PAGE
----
The '--prefix="/usr"' options tells the compiled program where it will search for libraries, other binaries, data files, and other information when it runs. The 'DESTDIR="/home/dsimcha"' option tells the compiler to dump the output files in the specified directory. Why is this useful? Mostly it is useful if you are compiling a binary for other people to use, but don't want to wreck your local environment. For example, if I am creating a binary .deb or .rpm, I can compile everything I want so that it expects to run in '/usr' (prefix), but dump the files in '/home/vnayar/myproject/rpm' (DESTDIR). After I run my command, I'll have stuff like: /home/vnayar/myproject/rpm/ + usr/bin/mybin + usr/share/mydata + usr/lib/libmine.so And after I wrap all that up in a .deb package, and someone else installs it, they will have binaries ready to go in /usr/bin, etc.
Aug 15 2011
prev sibling next sibling parent Trass3r <un known.com> writes:
 For example, if I am creating a binary .deb or .rpm, I can compile
 everything I want so that it expects to run in '/usr' (prefix), but dump
 the files in '/home/vnayar/myproject/rpm' (DESTDIR).

 After I run my command, I'll have stuff like:
   /home/vnayar/myproject/rpm/
     + usr/bin/mybin
     + usr/share/mydata
     + usr/lib/libmine.so

 And after I wrap all that up in a .deb package, and someone else installs
 it, they will have binaries ready to go in /usr/bin, etc.

How would you configure it to create a dmd like package that can be extracted anywhere?
Aug 15 2011
prev sibling parent Vijay Nayar <madric gmail.com> writes:
On Tue, 16 Aug 2011 00:32:06 +0200, Trass3r wrote:

 For example, if I am creating a binary .deb or .rpm, I can compile
 everything I want so that it expects to run in '/usr' (prefix), but
 dump the files in '/home/vnayar/myproject/rpm' (DESTDIR).

 After I run my command, I'll have stuff like:
   /home/vnayar/myproject/rpm/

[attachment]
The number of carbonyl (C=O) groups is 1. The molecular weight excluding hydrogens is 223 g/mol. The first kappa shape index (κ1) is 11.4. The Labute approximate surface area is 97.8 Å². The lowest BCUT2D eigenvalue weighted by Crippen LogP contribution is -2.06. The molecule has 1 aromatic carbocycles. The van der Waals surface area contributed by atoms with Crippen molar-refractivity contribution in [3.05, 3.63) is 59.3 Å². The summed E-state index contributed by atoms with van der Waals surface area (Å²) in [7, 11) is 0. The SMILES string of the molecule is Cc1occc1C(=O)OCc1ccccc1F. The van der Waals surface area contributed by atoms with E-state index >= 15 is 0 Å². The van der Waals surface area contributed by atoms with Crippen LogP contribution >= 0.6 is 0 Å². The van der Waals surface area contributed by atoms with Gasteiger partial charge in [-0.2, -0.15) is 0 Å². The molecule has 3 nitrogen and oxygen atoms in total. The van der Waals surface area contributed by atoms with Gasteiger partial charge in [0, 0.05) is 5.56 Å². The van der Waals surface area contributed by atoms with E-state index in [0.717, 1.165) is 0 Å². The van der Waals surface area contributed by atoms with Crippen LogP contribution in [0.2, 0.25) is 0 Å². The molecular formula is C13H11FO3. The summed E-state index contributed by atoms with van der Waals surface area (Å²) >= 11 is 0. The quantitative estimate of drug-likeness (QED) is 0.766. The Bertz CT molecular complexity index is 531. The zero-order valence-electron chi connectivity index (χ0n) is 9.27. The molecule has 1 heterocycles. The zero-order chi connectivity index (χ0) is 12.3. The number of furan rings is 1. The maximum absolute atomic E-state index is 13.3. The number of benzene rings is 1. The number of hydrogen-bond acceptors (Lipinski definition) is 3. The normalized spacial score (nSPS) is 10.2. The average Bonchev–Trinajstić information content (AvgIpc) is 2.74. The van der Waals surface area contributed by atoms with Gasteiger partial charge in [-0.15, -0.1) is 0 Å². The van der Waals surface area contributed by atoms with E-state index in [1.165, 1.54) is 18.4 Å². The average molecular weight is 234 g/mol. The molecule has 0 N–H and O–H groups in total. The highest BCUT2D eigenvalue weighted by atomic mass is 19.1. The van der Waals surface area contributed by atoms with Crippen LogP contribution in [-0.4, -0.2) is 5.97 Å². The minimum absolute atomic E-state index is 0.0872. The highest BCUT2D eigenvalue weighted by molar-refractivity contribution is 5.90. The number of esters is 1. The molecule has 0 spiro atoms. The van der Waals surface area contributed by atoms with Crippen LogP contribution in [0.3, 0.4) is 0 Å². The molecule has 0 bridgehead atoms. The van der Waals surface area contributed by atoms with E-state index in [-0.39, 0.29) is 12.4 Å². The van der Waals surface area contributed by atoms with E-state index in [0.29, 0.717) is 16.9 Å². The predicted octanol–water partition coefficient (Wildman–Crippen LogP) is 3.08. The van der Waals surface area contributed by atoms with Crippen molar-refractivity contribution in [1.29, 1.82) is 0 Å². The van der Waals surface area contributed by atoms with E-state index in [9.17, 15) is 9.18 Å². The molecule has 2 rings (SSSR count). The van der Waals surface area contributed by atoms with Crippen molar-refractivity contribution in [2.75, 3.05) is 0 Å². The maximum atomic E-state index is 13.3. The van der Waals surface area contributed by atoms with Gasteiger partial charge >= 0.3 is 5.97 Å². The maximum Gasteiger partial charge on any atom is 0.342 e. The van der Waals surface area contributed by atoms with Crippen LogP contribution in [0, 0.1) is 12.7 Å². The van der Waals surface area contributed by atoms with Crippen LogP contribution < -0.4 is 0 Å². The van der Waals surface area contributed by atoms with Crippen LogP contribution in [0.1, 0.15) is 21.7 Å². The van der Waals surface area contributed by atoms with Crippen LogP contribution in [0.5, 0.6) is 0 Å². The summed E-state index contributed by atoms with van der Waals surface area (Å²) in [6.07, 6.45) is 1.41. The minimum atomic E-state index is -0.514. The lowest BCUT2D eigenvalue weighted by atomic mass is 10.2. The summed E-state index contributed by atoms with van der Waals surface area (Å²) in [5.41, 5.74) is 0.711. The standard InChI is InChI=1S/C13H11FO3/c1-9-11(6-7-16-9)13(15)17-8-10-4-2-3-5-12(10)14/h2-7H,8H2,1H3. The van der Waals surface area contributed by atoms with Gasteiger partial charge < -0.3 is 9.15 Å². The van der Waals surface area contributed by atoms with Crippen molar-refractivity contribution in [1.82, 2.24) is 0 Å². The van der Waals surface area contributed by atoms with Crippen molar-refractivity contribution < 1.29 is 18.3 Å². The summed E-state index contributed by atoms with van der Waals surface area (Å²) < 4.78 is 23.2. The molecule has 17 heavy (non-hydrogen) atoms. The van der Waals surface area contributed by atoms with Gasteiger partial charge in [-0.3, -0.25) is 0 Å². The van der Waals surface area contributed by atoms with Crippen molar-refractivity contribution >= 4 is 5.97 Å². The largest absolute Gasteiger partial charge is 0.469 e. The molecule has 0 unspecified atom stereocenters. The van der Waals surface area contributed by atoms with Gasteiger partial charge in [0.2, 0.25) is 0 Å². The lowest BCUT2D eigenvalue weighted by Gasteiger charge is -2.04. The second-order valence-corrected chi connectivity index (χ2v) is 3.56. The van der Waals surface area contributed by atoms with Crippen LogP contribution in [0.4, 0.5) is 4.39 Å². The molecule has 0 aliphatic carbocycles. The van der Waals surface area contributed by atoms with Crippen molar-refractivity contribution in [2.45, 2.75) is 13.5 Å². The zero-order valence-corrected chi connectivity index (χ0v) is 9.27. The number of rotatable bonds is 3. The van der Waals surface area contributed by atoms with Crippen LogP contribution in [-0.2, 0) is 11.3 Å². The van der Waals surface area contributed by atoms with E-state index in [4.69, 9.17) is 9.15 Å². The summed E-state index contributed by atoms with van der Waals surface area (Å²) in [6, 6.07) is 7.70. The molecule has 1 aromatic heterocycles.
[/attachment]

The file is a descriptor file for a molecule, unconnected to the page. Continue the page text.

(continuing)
+ usr/bin/mybin
     + usr/share/mydata
     + usr/lib/libmine.so

 And after I wrap all that up in a .deb package, and someone else
 installs it, they will have binaries ready to go in /usr/bin, etc.

How would you configure it to create a dmd like package that can be extracted anywhere?

Sorry about the late reply. Traditionally, if you have a standard autotools project, and you do not have permissions to override system files, you create subdirectories that you use locally and put them in your path. I use a directory structure like this: /home/vnayar/bin /home/vnayar/lib /home/vnayar/share To install software to, and have it expect to run from, your local directory, compile it like so: $ cd my-program-0.1 $ ./configure --prefix=$HOME $ make ; make install To run these commands by default when you enter them in the prompt, you'll want to set up your PATH settings. For example, if you use Bash as your shell there is usually a file called ".bashrc" or ".profile" in your home directory that is read when the shell first loads. You can add an entry to the shell environment variable "PATH" by adding the following line to the bottom of the file: export PATH=$HOME/bin:$PATH The PATH environment variable is searched left to right, so this means, "Look for executables in $HOME/bin before looking in the normal places." So if you install your own personal 'gcc', it will be loaded instead of the one in /usr/bin/gcc. You can manually load your new changes using the command "source ~/.profile". To check what executable will be run for a particular command, use 'which', e.g. "which gcc" outputs "/usr/bin/gcc" for me. - Vijay
Aug 19 2011